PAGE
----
Only time I complain when a new skill is asked of me is that if that skill is paperwork…

  5. #5 by Jenn Jilks on Thursday 03 February 2011 - 1951

    As a civilian you nearly grossed me out with the beginning of this post! Needles and blood are my gross out points.

    I kept reading, though, knowing there’d be something good to follow

    Thinking of the patient, how much longer does s/he have to wait until someone with the skill arrives? It seems as if there is no such thing as too much information for you professionals.

    Yikes.
    Now my mother was fussy and fastidious. This is a good thing in a hospital. Don’t you think? Everyone should be that way. Sometimes all I need is a friendly word in hospital. Sometime I HOPE I don’t need this, but if so, it’d be good if someone could do it!

  6. #6 by Rachedy on Thursday 03 February 2011 - 2022

    Not sure what the resistance is. I’m an old nurse. If patient comes in with a port I’m all over it, drawing from it, using it, loving it. I had one MD tell me he didn’t want it used because we couldn’t do a CTA with it. I’m like, seriously, you don’t know what you’re talking about, it’s a power port, and a dual lumen at that. I think there is a need for education not only from the medical staff but some of the nursing staff as well . Some ED nurses think 2 18G Iv’s are all a patient needs.

    • #7 by torontoemerg on Friday 04 February 2011 - 0718

      Some ED nurses think 2 18G Iv’s are all a patient needs.

      True, if a little snarky. :)

      We were all taught “go big or go home.” But really this only applied when fluid resus is needed, i.e. with trauma or codes or sepsis. Clearly this doesn’t apply to all patients.

  7. #8 by Zoe on Thursday 03 February 2011 - 2210

    We attempted this a while back, but unfortunately what happened is skills were forgotten between the certification time and actually using the skills. We just don’t see these things often enough. Granted, we are beginning to see them more often, but so far not often enough to solidify the skills.

    In addition, we seem to have a particularly fastidious medical imaging department, that seems to want these devices for their own personal use and gives us all sorts of reasons why we can’t use them (“…they can’t have anything running in it, not even normal saline….”) In the end, people just give up, and start a peripheral line.

    We are lucky to have IV therapy RN on dayshift, and after hours, usually someone on the palliative unit will come down and access them for us. So the staff really haven’t seen the need to become certified.

  8. #9 by nurseXY on Friday 04 February 2011 - 0033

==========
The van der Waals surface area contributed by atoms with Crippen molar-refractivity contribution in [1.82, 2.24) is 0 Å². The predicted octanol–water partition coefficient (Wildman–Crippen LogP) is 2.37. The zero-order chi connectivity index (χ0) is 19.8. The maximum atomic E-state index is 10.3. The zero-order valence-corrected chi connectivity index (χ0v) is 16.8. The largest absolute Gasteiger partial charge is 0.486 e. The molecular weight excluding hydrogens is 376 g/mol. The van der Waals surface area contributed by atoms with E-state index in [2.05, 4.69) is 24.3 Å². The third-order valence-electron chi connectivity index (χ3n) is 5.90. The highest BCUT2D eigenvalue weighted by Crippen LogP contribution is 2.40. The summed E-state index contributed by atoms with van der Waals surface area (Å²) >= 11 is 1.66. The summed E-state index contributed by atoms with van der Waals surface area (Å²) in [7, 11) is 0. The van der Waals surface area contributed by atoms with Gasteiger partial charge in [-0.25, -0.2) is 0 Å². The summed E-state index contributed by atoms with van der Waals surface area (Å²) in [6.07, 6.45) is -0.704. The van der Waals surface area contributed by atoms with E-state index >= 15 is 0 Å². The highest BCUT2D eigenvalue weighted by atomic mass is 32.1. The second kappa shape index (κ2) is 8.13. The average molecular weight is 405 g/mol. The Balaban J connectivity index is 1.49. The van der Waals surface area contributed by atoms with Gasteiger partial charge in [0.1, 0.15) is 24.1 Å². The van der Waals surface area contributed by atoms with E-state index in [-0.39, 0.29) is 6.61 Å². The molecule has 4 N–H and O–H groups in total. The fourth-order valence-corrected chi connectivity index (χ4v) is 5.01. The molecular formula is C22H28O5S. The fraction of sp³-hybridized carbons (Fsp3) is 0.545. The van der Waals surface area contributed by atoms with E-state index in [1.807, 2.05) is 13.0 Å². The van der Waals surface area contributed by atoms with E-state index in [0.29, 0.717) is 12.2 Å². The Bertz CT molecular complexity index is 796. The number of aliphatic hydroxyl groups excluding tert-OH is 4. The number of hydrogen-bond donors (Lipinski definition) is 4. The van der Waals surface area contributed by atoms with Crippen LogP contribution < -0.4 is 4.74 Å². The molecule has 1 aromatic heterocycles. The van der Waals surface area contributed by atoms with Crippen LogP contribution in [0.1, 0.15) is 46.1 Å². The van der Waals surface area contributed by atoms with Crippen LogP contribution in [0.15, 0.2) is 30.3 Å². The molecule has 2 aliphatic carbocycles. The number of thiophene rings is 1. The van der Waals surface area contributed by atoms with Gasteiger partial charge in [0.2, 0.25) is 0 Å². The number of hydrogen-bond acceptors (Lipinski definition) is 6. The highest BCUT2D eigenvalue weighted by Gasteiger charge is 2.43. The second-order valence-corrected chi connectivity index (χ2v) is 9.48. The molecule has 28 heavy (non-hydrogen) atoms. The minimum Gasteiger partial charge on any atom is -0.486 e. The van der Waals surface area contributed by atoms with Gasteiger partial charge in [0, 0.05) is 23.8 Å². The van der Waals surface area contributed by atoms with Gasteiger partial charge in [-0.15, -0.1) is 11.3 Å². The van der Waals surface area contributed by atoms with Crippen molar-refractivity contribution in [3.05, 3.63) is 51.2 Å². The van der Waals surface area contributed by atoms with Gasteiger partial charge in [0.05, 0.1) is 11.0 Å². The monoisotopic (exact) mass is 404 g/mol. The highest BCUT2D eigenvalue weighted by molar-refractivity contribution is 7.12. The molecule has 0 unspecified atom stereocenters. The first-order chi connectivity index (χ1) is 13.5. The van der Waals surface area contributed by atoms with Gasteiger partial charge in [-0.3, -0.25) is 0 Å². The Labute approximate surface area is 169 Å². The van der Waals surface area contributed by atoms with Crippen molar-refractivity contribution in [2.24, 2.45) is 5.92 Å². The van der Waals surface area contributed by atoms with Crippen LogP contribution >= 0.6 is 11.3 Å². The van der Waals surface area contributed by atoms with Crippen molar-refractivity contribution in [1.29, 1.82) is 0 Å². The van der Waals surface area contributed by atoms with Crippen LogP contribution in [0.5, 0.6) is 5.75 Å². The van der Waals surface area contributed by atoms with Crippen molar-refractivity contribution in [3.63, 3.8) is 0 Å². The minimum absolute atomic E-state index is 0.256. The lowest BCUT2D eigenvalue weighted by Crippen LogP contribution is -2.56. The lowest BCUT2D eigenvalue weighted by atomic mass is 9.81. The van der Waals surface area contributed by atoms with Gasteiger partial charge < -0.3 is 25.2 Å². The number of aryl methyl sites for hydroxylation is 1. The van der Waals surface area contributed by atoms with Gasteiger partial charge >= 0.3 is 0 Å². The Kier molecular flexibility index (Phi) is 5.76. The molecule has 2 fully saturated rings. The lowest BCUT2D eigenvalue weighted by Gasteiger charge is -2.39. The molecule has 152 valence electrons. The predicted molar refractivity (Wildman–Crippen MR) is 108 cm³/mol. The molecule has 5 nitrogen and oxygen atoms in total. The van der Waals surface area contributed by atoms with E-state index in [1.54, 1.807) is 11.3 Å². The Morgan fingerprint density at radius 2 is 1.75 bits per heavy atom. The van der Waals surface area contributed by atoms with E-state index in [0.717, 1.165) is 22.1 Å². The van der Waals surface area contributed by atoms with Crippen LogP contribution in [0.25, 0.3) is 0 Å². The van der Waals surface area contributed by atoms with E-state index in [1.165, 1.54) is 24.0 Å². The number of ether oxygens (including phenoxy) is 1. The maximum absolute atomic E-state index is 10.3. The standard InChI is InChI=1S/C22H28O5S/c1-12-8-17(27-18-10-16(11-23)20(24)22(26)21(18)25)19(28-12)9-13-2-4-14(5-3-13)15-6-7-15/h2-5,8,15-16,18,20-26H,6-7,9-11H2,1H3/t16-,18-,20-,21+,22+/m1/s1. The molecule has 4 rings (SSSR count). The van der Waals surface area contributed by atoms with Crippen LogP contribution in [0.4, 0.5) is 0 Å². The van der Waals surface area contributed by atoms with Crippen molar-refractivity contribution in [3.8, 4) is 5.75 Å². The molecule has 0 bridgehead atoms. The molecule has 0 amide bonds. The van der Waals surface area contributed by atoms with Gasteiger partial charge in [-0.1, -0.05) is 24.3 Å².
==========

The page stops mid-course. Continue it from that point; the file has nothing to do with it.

Ok, this post has confused me a little bit…

    When you say “access” do you mean just using them, or placing them?

    I was under the impression that accessing a line means to use it, but I cannot fathom people resisting learning how to do that… So that makes me wonder if you mean placing them.

    99.99% of my patients on my home unit have either a triple lumen central venous catheter, or a PICC line. I’ve been accessing them since my very first semester of nursing school, the concept isn’t a difficult one…and they make life soooo much easier.

    A good TLC or a PICC and a well placed art line, life is good.

    • #10 by torontoemerg on Friday 04 February 2011 - 0709

      Access=using.

      But look — you’re a new grad. You’re, like, a case in point. :)

  9. #11 by Cartoon Characters on Friday 04 February 2011 - 0645

    I Personally embrace learning new things and go for the challenge – and I would classify myself as an OLD nurse being in the field since the 1970s.
    I found that the more I participated in change and learning, the easier it was – same with certifications such as NRP and the likes…..the more it was done, the easier.
    Every 2 years I would always make sure I did something either totally different or took some sort of class to keep myself from getting into a rut and becoming one of those nurses that resisted change.

    After a while you start to enjoy the challenge…

  10. #12 by Cartoon Characters on Friday 04 February 2011 - 0648

    I don’t see the big deal since the CVADs have been around so long and we have been accessing for years……..???? What’s wrong with a little certification?? i don’t get it….unless I am missing something?

    • #13 by torontoemerg on Friday 04 February 2011 - 0723

      I was thinking about this some more last night and nurses go to ACLS etc without much grumbling, because, I think they see is as central to their practice, and there’s always a waiting list for TNCC .. . . maybe we just need to say, in orrder to be an ED RN, you must have this skill set. . .

  11. #14 by Cartoon Characters on Friday 04 February 2011 - 1922

    Exactly! I agree.